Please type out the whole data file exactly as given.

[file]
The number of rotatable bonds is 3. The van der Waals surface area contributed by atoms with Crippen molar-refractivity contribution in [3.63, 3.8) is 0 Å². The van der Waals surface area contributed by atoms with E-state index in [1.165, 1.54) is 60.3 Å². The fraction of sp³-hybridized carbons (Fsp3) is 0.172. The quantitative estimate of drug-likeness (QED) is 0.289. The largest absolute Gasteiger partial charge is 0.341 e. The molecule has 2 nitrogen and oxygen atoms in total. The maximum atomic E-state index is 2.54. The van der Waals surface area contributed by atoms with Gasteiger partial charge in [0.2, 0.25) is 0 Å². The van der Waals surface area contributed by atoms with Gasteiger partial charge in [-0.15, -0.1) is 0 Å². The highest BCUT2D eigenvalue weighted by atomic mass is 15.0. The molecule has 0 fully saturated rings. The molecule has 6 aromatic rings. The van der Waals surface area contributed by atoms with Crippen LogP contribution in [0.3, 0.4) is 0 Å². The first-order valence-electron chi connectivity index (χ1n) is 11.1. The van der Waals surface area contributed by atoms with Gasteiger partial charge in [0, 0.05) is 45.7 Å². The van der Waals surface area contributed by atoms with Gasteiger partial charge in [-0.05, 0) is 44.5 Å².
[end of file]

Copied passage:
The number of rotatable bonds is 3. The van der Waals surface area contributed by atoms with Crippen molar-refractivity contribution in [3.63, 3.8) is 0 Å². The van der Waals surface area contributed by atoms with E-state index in [1.165, 1.54) is 60.3 Å². The fraction of sp³-hybridized carbons (Fsp3) is 0.172. The quantitative estimate of drug-likeness (QED) is 0.289. The largest absolute Gasteiger partial charge is 0.341 e. The molecule has 2 nitrogen and oxygen atoms in total. The maximum atomic E-state index is 2.54. The van der Waals surface area contributed by atoms with Gasteiger partial charge in [0.2, 0.25) is 0 Å². The van der Waals surface area contributed by atoms with Gasteiger partial charge in [-0.15, -0.1) is 0 Å². The highest BCUT2D eigenvalue weighted by atomic mass is 15.0. The molecule has 0 fully saturated rings. The molecule has 6 aromatic rings. The van der Waals surface area contributed by atoms with Crippen LogP contribution in [0.3, 0.4) is 0 Å². The first-order valence-electron chi connectivity index (χ1n) is 11.1. The van der Waals surface area contributed by atoms with Gasteiger partial charge in [0, 0.05) is 45.7 Å². The van der Waals surface area contributed by atoms with Gasteiger partial charge in [-0.05, 0) is 44.5 Å².